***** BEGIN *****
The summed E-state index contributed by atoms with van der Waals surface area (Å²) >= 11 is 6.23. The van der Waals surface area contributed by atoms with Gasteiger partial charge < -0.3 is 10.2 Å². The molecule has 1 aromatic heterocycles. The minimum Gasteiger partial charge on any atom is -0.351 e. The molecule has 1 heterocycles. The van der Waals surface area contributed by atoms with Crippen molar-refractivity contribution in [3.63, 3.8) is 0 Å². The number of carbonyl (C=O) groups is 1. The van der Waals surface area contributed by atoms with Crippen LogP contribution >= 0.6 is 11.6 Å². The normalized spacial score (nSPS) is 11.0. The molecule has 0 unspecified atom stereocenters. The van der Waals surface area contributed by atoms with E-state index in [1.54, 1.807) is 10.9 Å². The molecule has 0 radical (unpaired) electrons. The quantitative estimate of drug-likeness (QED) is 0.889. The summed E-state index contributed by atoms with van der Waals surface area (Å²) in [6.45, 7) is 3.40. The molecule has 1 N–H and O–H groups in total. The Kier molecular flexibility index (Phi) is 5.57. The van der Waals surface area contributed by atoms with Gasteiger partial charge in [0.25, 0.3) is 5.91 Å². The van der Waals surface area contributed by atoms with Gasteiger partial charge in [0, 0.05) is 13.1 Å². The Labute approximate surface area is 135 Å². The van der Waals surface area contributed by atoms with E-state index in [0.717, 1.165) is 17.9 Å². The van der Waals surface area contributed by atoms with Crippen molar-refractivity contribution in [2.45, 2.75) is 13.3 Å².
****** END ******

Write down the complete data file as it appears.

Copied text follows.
The summed E-state index contributed by atoms with van der Waals surface area (Å²) >= 11 is 6.23. The van der Waals surface area contributed by atoms with Gasteiger partial charge < -0.3 is 10.2 Å². The molecule has 1 aromatic heterocycles. The minimum Gasteiger partial charge on any atom is -0.351 e. The molecule has 1 heterocycles. The van der Waals surface area contributed by atoms with Crippen molar-refractivity contribution in [3.63, 3.8) is 0 Å². The number of carbonyl (C=O) groups is 1. The van der Waals surface area contributed by atoms with Crippen LogP contribution >= 0.6 is 11.6 Å². The normalized spacial score (nSPS) is 11.0. The molecule has 0 unspecified atom stereocenters. The van der Waals surface area contributed by atoms with E-state index in [1.54, 1.807) is 10.9 Å². The molecule has 0 radical (unpaired) electrons. The quantitative estimate of drug-likeness (QED) is 0.889. The summed E-state index contributed by atoms with van der Waals surface area (Å²) in [6.45, 7) is 3.40. The molecule has 1 N–H and O–H groups in total. The Kier molecular flexibility index (Phi) is 5.57. The van der Waals surface area contributed by atoms with Gasteiger partial charge in [0.25, 0.3) is 5.91 Å². The van der Waals surface area contributed by atoms with Gasteiger partial charge in [0, 0.05) is 13.1 Å². The Labute approximate surface area is 135 Å². The van der Waals surface area contributed by atoms with E-state index in [0.717, 1.165) is 17.9 Å². The van der Waals surface area contributed by atoms with Crippen molar-refractivity contribution in [2.45, 2.75) is 13.3 Å².